Just in time for Thanksgiving, I give you…a book about a famine! You know, just to make you feel a little extra thankful this year.
Meet William Kamkwamba , probably one of the coolest people you’ll ever hear about. In his book The boy who harnessed the wind, he talks about growing up in Malawi during a famine and building a windmill to bring electricity to his family’s rural home at the age of 14 (14, you guys).
This is an awesome book for anyone interested in science, or ingenuity, or just a feel-good (true) story of someone overcoming (a lot) of difficult circumstances.
So basically, our young hero is just a kid, the son of a farming family, who enjoys going to school and hanging out with friends. Then suddenly, a famine strikes. His descriptions of the famine are pretty terrifying, guys. He talks about watching his friends and family slowly shrivel up into skeletons, then watching their limbs swell from starvation. His sisters get into fistfights at dinner because there’s not enough food, and people wandered the countryside looking for day work for food.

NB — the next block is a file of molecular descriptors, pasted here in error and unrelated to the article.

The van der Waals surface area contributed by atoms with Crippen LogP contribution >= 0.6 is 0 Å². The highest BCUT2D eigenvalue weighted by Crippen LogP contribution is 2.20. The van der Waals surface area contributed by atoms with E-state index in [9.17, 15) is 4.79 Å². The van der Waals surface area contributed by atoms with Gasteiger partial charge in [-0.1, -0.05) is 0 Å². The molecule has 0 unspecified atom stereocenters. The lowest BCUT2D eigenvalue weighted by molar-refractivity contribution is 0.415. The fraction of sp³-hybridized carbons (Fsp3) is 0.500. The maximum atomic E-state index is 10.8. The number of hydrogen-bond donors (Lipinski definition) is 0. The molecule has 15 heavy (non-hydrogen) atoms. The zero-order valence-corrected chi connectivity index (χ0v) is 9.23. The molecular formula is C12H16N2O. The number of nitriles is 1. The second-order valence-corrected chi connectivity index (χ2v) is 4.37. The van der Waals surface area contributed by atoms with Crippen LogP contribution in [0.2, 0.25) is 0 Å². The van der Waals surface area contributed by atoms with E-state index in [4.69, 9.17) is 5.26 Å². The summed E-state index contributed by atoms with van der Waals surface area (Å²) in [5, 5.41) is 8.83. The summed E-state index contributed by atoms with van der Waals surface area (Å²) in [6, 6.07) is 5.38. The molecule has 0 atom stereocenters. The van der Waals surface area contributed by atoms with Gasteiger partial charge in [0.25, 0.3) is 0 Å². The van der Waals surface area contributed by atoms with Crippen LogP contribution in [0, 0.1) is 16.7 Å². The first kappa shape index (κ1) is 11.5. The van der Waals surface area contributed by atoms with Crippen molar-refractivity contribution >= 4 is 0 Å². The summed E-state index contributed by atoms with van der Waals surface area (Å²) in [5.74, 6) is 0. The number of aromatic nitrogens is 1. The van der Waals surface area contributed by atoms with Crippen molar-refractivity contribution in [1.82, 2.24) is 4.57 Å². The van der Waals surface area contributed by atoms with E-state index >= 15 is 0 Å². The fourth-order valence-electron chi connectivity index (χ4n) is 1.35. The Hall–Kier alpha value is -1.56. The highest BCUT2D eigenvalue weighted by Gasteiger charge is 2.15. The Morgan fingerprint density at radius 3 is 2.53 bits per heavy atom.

His family barely survives – but they survive. Their relief can be summed up by the family’s gratitude at the next harvest:
But then, there’s only enough money left to feed the family and buy more seed for next year – and not enough to send William back to school. So what does he do? He goes to the library! Duh!
So he goes the library, finds a few books on sciencey things, and gets an idea to build himself a windmill so that his family’s house can have electricity. AND IT WORKS. He builds a windmill, which manages to generate enough electricity to power a few lightbulbs around their house, which is enough that his family can stay up late and work on other projects – like reading or sewing. Keep in mind – he was 14 years old when he built a working windmill that generated enough electricity to power his house. 14.
What have you read from Malawi?